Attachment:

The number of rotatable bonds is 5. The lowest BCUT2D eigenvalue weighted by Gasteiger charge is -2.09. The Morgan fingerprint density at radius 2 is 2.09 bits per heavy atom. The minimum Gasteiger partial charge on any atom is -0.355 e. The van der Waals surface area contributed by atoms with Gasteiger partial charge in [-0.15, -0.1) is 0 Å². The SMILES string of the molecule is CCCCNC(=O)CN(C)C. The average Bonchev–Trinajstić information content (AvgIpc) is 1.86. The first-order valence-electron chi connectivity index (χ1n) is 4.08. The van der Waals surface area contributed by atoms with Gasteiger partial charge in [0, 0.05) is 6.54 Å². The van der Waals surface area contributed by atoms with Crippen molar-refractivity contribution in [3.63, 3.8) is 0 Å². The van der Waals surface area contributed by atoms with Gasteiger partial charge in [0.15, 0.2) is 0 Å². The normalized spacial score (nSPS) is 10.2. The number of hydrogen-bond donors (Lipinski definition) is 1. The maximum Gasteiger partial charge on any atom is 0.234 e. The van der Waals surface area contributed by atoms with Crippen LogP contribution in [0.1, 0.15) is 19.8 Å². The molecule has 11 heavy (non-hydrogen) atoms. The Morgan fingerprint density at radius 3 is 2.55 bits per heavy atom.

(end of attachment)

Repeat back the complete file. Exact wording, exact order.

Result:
The number of rotatable bonds is 5. The lowest BCUT2D eigenvalue weighted by Gasteiger charge is -2.09. The Morgan fingerprint density at radius 2 is 2.09 bits per heavy atom. The minimum Gasteiger partial charge on any atom is -0.355 e. The van der Waals surface area contributed by atoms with Gasteiger partial charge in [-0.15, -0.1) is 0 Å². The SMILES string of the molecule is CCCCNC(=O)CN(C)C. The average Bonchev–Trinajstić information content (AvgIpc) is 1.86. The first-order valence-electron chi connectivity index (χ1n) is 4.08. The van der Waals surface area contributed by atoms with Gasteiger partial charge in [0, 0.05) is 6.54 Å². The van der Waals surface area contributed by atoms with Crippen molar-refractivity contribution in [3.63, 3.8) is 0 Å². The van der Waals surface area contributed by atoms with Gasteiger partial charge in [0.15, 0.2) is 0 Å². The normalized spacial score (nSPS) is 10.2. The number of hydrogen-bond donors (Lipinski definition) is 1. The maximum Gasteiger partial charge on any atom is 0.234 e. The van der Waals surface area contributed by atoms with Crippen LogP contribution in [0.1, 0.15) is 19.8 Å². The molecule has 11 heavy (non-hydrogen) atoms. The Morgan fingerprint density at radius 3 is 2.55 bits per heavy atom.